The WWII drama “Fury” was released in 2014 and starred Brad Pitt as a US Army sergeant commanding a tank crew sent on a risky mission behind enemy lines. Directed by Navy veteran David Ayer, the film also starred Shia LaBeouf, Logan Lerman, Michael Peña and Scott Eastwood.
There was a bit of on-set drama during filming at an abandoned air base in England in 2013. During one scene, Eastwood’s character, Sgt. Miles, spit some tobacco juice out of the tank. LaBeouf, the actor and not the Boyd “Bible” Swan character, panicked at Eastwood’s disrespect for a hallowed American weapon of war.
It’s an interesting question. Should we respect the tools given to us by the US military the same way we are taught to respect the flag? Sounds like a weird question, but let’s move forward with the idea that LaBeouf has embraced the “Respect the Tank” creed.
Why has this resurfaced almost eight years after the film’s release? The Insider website revisited the issue in a new interview with Eastwoodwhose star has certainly risen since “Fury”.
Eastwood, son of Clint, at least tried to play it down at first. Shia “got mad at me and it turned into a volatile moment in which Brad Pitt finally found himself in the middle,” he said.
Eventually, he broke down and exposed LaBeouf’s notoriously committed acting style. “I never think your process as an actor should get in the way of how people are treated on set,” he added. “It should always improve the production, not take away and put people in a situation where it’s a shitty work environment or you’re being rude or people have to be in an uncomfortable situation.”
Pitt told a more detailed version of the story in a interview with the UK edition of GQ magazine. “We were driving down the road, I’m in the turret, Shia is in the other turret, and Scott is in the back, spitting [chewing tobacco]”, Pitt said. “And I’m starting to get pissed off, I’m starting to get hot, because this is our house, he’s disrespecting our house, you know? So I said, in the scene with the cameras rolling, ‘You’re going to clean this shit up.’ Shia the clock, and you have to understand, we’ve been through severe training camp already, we’ve been through a lot in this tank. Shia saw him and felt the same — he disrespects our house. So Shia had the same reaction as me and started to say a few words.”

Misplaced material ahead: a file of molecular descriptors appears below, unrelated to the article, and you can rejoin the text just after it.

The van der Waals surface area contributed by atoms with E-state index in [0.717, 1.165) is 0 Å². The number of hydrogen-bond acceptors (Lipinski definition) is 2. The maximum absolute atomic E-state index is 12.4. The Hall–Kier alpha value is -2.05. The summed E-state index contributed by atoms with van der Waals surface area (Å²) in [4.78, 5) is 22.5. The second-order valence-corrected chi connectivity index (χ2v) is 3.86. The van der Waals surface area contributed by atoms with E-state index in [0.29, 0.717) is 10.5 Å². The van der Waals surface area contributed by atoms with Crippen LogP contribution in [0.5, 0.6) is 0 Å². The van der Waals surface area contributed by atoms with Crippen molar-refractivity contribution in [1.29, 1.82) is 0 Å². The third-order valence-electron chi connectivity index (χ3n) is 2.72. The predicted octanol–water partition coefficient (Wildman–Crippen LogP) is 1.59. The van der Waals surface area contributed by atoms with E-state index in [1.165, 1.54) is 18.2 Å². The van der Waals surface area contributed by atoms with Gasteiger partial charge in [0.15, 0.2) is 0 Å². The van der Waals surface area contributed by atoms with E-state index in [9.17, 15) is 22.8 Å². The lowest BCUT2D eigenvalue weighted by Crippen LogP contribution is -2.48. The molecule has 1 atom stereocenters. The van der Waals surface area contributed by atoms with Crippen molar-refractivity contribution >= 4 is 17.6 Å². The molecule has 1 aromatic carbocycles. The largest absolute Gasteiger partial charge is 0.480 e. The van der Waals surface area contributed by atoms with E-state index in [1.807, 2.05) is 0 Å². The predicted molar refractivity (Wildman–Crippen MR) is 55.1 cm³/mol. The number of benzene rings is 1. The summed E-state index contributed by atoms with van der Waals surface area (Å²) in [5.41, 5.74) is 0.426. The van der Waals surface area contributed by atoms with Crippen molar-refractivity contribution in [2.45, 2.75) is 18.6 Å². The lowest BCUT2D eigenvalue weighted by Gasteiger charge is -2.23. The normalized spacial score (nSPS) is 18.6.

Pitt told the magazine that things were getting physical and he had to step in to break up a fight.
And yet, LaBeouf and Pitt were wrong. “What’s funny,” Pitt admitted, “when we got home at the end of the day and read the script, it said Scotty’s character was chewing tobacco and spitting it out. ‘rear of the tank’. It was doing just like the script said! So we were the buttons at the end.
Ayer wrote the script, so blame him if you think spitting outside a tank is disrespectful to said tank. Or you might remember it’s just a movie, and maybe Ayer wanted the character of Sgt. Miles for having a different take on tank combat than the rest of the crew. And, if you’ve seen the movie, you know Miles paid the price for his spitting behavior.
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